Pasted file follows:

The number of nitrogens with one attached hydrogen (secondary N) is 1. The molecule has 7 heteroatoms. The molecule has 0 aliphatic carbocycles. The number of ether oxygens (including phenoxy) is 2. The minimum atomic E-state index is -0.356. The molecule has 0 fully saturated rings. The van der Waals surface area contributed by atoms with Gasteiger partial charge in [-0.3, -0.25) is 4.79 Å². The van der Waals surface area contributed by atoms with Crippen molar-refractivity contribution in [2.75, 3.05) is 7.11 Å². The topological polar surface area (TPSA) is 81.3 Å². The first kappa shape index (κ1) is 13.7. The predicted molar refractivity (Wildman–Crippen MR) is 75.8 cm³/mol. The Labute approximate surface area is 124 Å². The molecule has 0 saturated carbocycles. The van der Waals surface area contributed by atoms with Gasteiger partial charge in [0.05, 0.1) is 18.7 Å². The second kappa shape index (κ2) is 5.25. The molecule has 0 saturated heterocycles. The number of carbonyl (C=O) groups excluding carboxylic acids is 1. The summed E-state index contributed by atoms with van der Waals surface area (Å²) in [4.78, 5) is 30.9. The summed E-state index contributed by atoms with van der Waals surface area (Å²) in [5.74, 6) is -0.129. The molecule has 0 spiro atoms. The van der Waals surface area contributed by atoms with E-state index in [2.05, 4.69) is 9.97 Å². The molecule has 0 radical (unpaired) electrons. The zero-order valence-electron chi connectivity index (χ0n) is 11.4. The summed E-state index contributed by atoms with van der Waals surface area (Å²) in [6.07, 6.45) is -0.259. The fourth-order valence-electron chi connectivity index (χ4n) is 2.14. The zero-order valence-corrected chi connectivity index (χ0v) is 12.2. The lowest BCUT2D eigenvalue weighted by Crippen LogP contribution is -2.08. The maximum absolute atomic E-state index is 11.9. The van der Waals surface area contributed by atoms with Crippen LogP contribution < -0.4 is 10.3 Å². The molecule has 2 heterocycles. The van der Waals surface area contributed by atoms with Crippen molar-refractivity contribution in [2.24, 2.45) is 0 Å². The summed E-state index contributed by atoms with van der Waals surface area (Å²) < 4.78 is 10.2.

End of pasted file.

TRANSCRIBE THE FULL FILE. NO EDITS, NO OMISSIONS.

The number of nitrogens with one attached hydrogen (secondary N) is 1. The molecule has 7 heteroatoms. The molecule has 0 aliphatic carbocycles. The number of ether oxygens (including phenoxy) is 2. The minimum atomic E-state index is -0.356. The molecule has 0 fully saturated rings. The van der Waals surface area contributed by atoms with Gasteiger partial charge in [-0.3, -0.25) is 4.79 Å². The van der Waals surface area contributed by atoms with Crippen molar-refractivity contribution in [2.75, 3.05) is 7.11 Å². The topological polar surface area (TPSA) is 81.3 Å². The first kappa shape index (κ1) is 13.7. The predicted molar refractivity (Wildman–Crippen MR) is 75.8 cm³/mol. The Labute approximate surface area is 124 Å². The molecule has 0 saturated carbocycles. The van der Waals surface area contributed by atoms with Gasteiger partial charge in [0.05, 0.1) is 18.7 Å². The second kappa shape index (κ2) is 5.25. The molecule has 0 saturated heterocycles. The number of carbonyl (C=O) groups excluding carboxylic acids is 1. The summed E-state index contributed by atoms with van der Waals surface area (Å²) in [4.78, 5) is 30.9. The summed E-state index contributed by atoms with van der Waals surface area (Å²) in [5.74, 6) is -0.129. The molecule has 0 spiro atoms. The van der Waals surface area contributed by atoms with E-state index in [2.05, 4.69) is 9.97 Å². The molecule has 0 radical (unpaired) electrons. The zero-order valence-electron chi connectivity index (χ0n) is 11.4. The summed E-state index contributed by atoms with van der Waals surface area (Å²) in [6.07, 6.45) is -0.259. The fourth-order valence-electron chi connectivity index (χ4n) is 2.14. The zero-order valence-corrected chi connectivity index (χ0v) is 12.2. The lowest BCUT2D eigenvalue weighted by Crippen LogP contribution is -2.08. The maximum absolute atomic E-state index is 11.9. The van der Waals surface area contributed by atoms with Crippen LogP contribution < -0.4 is 10.3 Å². The molecule has 2 heterocycles. The van der Waals surface area contributed by atoms with Crippen molar-refractivity contribution in [2.24, 2.45) is 0 Å². The summed E-state index contributed by atoms with van der Waals surface area (Å²) < 4.78 is 10.2.